And yes, I am your old friend both literally and metaphorically and comfortable in both skins and happy that you are gaining strength and leaving pain behind you. Pre-Buddhist or not, your back is back and so are you and I say hip hip hooray. (That wasn’t exactly a pun but it was in the general area.)

  4. Meanwhile, back at the bagworm:

    Bagworms munching on our shrubs,
    Kill our greenery for a snack,
    Hateful job to pluck them off,
    Enough to fill a grocery sack.
    The perfect job for kids to do.
    We’ll pay them well
    and swear
    It’s not pay back.

  5. Back to the Bagworm

    Bag or baggy,
    Worm or wormy
    I hates you
    Because you’re squirmy.

    I hates you
    Because you’re whiny,
    Can’t tell head
    From your worm heiny.

    I hates you
    Cause you cause death
    Of all my trees
    With your worm breath.

    I consign your
    And all your awful

    To that hot fire,
    Wormy hell.
    Tonight I will sleep
    Very well.

    ©2014 Jane Yolen all rights reserved

    • Jeff and Robin would have set this one to music and chanted it while they bent over the shrubs and complained that the bagworms kept creeping back out of their sacks. “I consign your/Worminess/And all your awful/squirminess//To that hot fire,/Wormy hell.” Gotta love those lines!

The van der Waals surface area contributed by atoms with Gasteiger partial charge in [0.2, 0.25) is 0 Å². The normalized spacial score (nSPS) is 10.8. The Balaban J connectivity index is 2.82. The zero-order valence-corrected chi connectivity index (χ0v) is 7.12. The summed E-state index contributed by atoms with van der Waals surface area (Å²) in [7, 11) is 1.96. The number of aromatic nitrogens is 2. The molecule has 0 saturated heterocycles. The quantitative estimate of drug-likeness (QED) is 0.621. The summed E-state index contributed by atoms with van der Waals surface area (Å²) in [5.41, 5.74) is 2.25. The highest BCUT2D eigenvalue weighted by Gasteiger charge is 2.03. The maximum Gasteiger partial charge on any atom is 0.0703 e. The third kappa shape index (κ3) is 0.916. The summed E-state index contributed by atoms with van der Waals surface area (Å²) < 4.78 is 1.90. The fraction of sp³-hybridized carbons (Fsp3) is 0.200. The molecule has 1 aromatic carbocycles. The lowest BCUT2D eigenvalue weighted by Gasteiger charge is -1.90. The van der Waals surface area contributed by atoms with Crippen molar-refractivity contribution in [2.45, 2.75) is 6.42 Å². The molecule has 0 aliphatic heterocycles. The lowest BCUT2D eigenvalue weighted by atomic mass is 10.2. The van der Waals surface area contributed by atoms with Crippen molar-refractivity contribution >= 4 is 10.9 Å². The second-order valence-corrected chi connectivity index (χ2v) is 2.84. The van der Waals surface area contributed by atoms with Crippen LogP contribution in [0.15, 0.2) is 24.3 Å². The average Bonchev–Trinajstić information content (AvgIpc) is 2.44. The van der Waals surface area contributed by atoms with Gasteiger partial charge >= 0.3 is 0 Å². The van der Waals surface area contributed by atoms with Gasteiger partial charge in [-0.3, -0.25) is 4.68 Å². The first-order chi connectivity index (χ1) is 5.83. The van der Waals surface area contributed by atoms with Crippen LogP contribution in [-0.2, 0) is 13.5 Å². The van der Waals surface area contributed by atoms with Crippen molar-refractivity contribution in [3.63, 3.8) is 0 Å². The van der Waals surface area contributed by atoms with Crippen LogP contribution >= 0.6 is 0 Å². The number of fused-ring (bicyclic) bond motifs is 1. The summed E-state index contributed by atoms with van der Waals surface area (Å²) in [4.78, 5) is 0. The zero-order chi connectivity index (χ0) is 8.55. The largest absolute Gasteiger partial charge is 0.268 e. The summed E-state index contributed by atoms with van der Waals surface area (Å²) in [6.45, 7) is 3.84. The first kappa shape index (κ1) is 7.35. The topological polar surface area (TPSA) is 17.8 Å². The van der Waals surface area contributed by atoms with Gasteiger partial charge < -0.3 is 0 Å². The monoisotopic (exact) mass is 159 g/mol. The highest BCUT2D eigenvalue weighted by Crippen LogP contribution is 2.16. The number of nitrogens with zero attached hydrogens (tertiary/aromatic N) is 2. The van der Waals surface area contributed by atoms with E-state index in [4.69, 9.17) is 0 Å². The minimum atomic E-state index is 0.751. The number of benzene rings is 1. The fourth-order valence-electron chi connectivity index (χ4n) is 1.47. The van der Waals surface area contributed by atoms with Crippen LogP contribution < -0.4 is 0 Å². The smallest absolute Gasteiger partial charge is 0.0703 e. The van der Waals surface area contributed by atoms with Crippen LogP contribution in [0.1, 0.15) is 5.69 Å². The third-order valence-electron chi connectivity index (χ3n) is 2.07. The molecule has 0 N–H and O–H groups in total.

6. I realize that some of you may find the bagworm to be a lovely creature worthy of our admiration. This bag’s for you.

    Robed in rude sack cloth
    adorned with humble pine needle-work
    you finish your final meal
    and hang like a painting on the wall.

    Head down inside your silent chamber
    you change clothes, leave behind
    the urgent hungerings of youth
    to don responsibilities of motherhood,
    to await, mouthless, legless, wingless,
    the mate who will fly to your pheromones,
    insert himself into your sack
    so you can lay your eggs and die.

    A thousand more will come from you,
    each challenged to eat, survive,
    live life inside a sack,
    and one day hang as you,
    a portrait of your family’s future.

  7. Great poem, strong ending. I know a lot of women like that, too. Sigh. And not just from my mother’s era. Plus senators who should know better who think of women this way,

  8. Those are heartfelt memories, mine are similar and so is the reply that I would have received from one of my boys. It’s a different world and my 95 year old father would agree, doubled!

  9. Reminds me of this story… different point of view.

    My oldest sister
    Acting like mother
    Forbade me to pick
    The cicada’s split shells

    She said they were icky
    And gross, and a “lady”
    Would not want to touch them.
    I thought they were swell.

    Marooned on creaky porch,
    Waylaid in my search for shrubs
    By shoes stomping in all directions;
    Trudging over slats, praying no one
    Crushes my being, I beg this cruel
    Universe to let me survive so I can
    Find my supper among these creatures
    Who are devouring theirs.

    (c) Charles Waters 2014 all rights reserved.